After discovering Cthulhu Saves the World, a 16-bit style RPG where Cthulhu must save the world in order to regain his powers so he can destroy the world, I was hooked. Developer Zeboyd Games not only satisfied my craving for a SNES-era type role playing game, they did it while making me laugh. Truly funny video games seem rare, for whatever reason, so I knew I needed to keep an eye on these guys. Shortly after my initial play through of Cthulhu, Penny Arcade tapped Zeboyd to finish up their RPG series: On the Rain-Slick Precipice of Darkness. Episode 4 of the series released recently, almost exactly a year after Episode 3.
Before I talk too much about the game, I should mention that Episode 4 picks up directly where the third episode left off, and while the game does provide you with a recap of Episode 3, I would definitely recommend grabbing the previous installment in addition to this one. (It’s only a few bucks extra for the bundle on Steam.) The first two episodes are completely different in style and enjoyable in their own right, but for the sake of these games you won’t miss much by skipping them.
In Rain-Slick Episode 4, our heroes find themselves in “Underhell” which is separated into two groups of two. Each group quickly discovers that the bad guys of Underhell vastly overpower them, so in order to survive they must send creatures out to battle for them. So, basically a goofy, demonic version of Pokemon. At first I was a little dismayed to discover that the battle system would work this way. I felt like the main characters might take a backseat to the creatures and that the story would suffer because of it. Luckily, my fears turned out to be unfounded, and the change to the battle system actually adds more strategy compared to the previous game. Creatures all possess different move sets and you can alter your party before each battle (and during, once you unlock a certain item), which you’ll want to do based on your enemy’s strengths and weaknesses. In Episode 3 losing a battle only means that you must try again – the game bestows no lasting punishment for death. If you fail, you simply begin the battle again armed with the knowledge you gained from the previous attempt. This allows the player to experiment with different creatures and moves without worrying about making a wrong choice.
You control each estranged group separately, which allows the game to meander into completely different directions at the same time. While I quite like Episode 3, I do think it plays in somewhat of a straight line, and splitting up the main characters works perfectly as a solution to that problem. You get to explore more of a variety of environments because of the split, so you never get bored of your locale. You’ll get to check out a haunted train, a crazy zoo with weird animal hybrids, a jungle, and more. Having two stories run parallel to one another also makes the writing feel sharper and more interesting. While playing, you’ll find yourself wondering how what you do with one group will affect the other, and when and how your groups will manage to meet up. Splitting up the party makes the game feel much bigger than its predecessor.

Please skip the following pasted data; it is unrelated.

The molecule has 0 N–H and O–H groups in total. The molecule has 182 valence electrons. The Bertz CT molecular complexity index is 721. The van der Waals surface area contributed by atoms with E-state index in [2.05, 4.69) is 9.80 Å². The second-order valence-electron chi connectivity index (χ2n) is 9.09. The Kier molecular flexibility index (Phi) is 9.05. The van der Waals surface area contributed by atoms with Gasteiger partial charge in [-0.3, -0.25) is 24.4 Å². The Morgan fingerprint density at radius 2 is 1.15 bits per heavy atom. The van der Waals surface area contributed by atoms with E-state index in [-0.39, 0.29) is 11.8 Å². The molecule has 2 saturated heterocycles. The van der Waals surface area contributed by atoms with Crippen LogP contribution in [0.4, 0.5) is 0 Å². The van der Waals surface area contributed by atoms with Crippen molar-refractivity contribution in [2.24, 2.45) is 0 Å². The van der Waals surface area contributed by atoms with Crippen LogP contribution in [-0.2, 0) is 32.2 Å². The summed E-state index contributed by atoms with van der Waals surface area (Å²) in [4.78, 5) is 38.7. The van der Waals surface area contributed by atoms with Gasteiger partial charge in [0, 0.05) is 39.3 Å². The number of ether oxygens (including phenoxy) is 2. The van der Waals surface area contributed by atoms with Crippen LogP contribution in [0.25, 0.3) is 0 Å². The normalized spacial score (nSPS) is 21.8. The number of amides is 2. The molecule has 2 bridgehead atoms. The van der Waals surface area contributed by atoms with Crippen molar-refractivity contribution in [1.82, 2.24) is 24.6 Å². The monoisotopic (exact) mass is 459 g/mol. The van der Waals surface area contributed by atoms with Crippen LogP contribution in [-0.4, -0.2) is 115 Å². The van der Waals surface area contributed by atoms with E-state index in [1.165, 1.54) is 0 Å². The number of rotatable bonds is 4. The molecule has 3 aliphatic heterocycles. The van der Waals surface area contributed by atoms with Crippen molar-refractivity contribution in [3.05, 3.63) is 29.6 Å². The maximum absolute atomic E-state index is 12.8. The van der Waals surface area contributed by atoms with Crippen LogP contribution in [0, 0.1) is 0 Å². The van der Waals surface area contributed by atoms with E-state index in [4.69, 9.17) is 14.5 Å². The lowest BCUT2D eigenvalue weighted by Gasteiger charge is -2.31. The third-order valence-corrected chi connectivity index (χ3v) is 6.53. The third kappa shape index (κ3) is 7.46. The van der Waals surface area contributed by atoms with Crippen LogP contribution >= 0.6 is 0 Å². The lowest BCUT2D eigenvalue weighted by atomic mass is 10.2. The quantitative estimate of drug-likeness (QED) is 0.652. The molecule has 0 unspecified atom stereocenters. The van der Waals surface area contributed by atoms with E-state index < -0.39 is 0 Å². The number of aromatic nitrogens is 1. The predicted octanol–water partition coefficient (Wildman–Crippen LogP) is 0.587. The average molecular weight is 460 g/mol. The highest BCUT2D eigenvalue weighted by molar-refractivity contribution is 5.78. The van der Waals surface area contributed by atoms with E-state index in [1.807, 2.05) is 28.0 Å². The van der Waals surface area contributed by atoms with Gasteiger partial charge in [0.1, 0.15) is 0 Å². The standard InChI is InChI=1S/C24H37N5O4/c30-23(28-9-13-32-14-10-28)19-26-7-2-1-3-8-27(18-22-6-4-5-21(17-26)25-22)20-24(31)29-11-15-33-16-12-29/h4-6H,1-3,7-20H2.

Scope and writing aren’t the only improvements from Episode 3, though – the music deserves special mention. Like the gameplay itself, the music manages to feel classic and contemporary at the same time. It’s “chip” music sounding without feeling overly simple. The title screen song reminds me of something you might hear at the beginning of one of the SNES Final Fantasy games, which is obviously a high compliment. Sometimes with RPGs, I prefer to turn down the volume in game and listen to my own selection, but that thought never crossed my mind while I played Rain-Slick.
Every time I play a game by Zeboyd, I’m impressed with how much better it is than its predecessor. Rain-Slick Episode 3 was a wonderfully enjoyable old school style RPG with a sharp tongue and a great battle system. Episode 4 takes everything good about Episode 3 and improves it in just about every way. It’s much bigger in scope, the combat offers more opportunity for strategy, the environments are more varied and interesting, and there is more to do and see outside of the of the primary storyline. I would have been completely satisfied if the game was simply the last half of the story that started in Episode 3, but it ended up being much more than that. If you enjoy classic RPGs and you’ve got a sense of humor, I can’t think of any reason why you wouldn’t want to pick this one up. And go ahead and grab Episode 3 while you’re at it.
Penny Arcade Adventures: On the Rain-Slick Precipice of Darkness Episode 4 is currently available on Steam for $4.99, or bundled with Episode 3 for $7.99. It is also available on Xbox Live Arcade.
This review was conducted using a copy of the PC version provided by the developer for that purpose.
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